Serious Complications Leg ulcers Seen in patients older than 10 years of age Resistant to therapy and cause significant morbidity Ophthalmic complications Proliferative retinopathy, vitreous hemorrhage, & retinal detachment Priapism Distressing complication, occurs at all ages,difficult to treat & Causes a high incidence of impotence. Chronic Anemia Associated with fatigue, irritability, jaundice, pain, delayed puberty, leg sores,

Pregnancy & SC disease : 

Pregnancy & SC disease Higher rate of spontaneous abortion. A miscarriage may happen up to 25% of the time. Higher rate of babies not surviving to birth or being stillborn. 8-10% . Birth weight is lower than average. Infection is more common in women with SCD during pregnancy, especially bladder infection. Increased chance of PIH and preeclampsia Increased incidence of PPH.

Slide 26: 

Fever Chest pain Shortness of Breath Increasing tiredness Abdominal swelling Unusual headache Danger Signs of a Crisis 7. Sudden diminished vision. 8. sudden weakness of limbs. Priapism [ painful erection that will not go down ] SEEK URGENT HOSPITAL T/t IF IN CRISIS

Slide 27: 

Infections Thirst & dehydration caused by not drinking enough water even if thirst is not felt. Over-exertion Over-excitement Cold weather & cold drinks & swimming Laceration ,bruises , strains & sprains . Stress triggers pain in adults, but does not seem to do so in children. Triggers of Pain

Management of VOC : 

Management of VOC All voc are managed by aggressive rehydration O2 therapy , adequate analgesia [ opiates] antibiotics & BT where ever possible. Regular transfusion programme to supress HbS level below 30% is indicated in CVA in children. Prophylaxis with daily Folic acid & Penicillin V to protect against pneumococcal infection. Vaccination against Pneumococcus, Haemophilus influenzae B & Hepatitis B.

Slide 29: 

Alleviating Pain Warmth: increases blood flow Massaging and rubbing Heat from hot water bottles & deep heat creams Bandaging to support the painful region Resting the body to relax. Getting the sufferer to relax deep breathing exercises distracting the attention. Analgesics : NSAIDs / Morphine if necessary.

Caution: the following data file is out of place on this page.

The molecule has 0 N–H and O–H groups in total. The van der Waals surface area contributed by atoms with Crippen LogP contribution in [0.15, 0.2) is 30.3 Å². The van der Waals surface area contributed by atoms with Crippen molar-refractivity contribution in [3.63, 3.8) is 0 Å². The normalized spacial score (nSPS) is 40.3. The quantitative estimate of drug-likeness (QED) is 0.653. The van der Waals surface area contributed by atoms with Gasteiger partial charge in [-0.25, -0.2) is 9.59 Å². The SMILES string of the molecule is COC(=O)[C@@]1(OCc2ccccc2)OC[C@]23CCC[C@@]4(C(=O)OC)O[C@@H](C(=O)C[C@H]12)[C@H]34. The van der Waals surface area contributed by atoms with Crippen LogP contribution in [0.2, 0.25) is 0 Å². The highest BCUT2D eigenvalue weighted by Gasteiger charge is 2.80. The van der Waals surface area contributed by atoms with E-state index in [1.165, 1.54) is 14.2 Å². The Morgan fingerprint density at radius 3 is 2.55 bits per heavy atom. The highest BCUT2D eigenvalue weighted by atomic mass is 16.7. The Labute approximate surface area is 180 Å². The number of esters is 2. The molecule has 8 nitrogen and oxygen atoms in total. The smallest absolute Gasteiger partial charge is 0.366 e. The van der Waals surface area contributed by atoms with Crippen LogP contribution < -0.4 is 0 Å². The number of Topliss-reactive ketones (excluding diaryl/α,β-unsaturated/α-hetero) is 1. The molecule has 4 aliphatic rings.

Slide 30: 

Folic acid daily to help make new red cells Daily penicillin until age six to prevent serious infection Drinking plenty of water daily (8-10 glasses for adults) Avoiding too hot or too cold temperatures Avoiding over exertion and stress Getting plenty of rest . Daily Preventative Measures

Slide 31: 

Child encouraged to participate in sports, but not pushed passed their limitations If they are in pain or feel tired they should be allowed to rest and keep warm. They should have access to drinks. Strenuous exercise, dehydration and cold can induce a crisis. Strenuous outdoor activities should be avoided in cold or wet weather Should only swim if the water is warm and care is taken to keep warm when leaving the water If develops a crisis despite these precautions he or she should avoid swimming all together Psychosocial Issues

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Hydroxyurea Effective drug T/t for adults with severe SCA. Daily doses of the anticancer drug, hydroxyurea, reduces the frequency of painful crises, acute chest syndrome & need fewer Bld trasfn . Increases production of Fetal Hb in the blood. Fetal Hb seems to prevent sickling of RBCs. Cells containing Fetal Hb tend to survive longer in the bloodstream Long term T/t

Bone Marrow Transplant : 

Bone Marrow Transplant Bone marrow transplant is the closest thing possible to the cure of SSA. Helps in production of healthy RBC from transplanted bone marrow The success rate is 90 – 95%

Gene Therapy : 

Gene Therapy Gene therapy is a relatively new idea of inserting genes into the cells of an individual in order to treat hereditary disease such as SSA, in which a defective mutants alleles is replaced with a functional one. Gene therapy would be the best cure for SSA in future, as of now it is on it’s experimental stage.

Slide 35: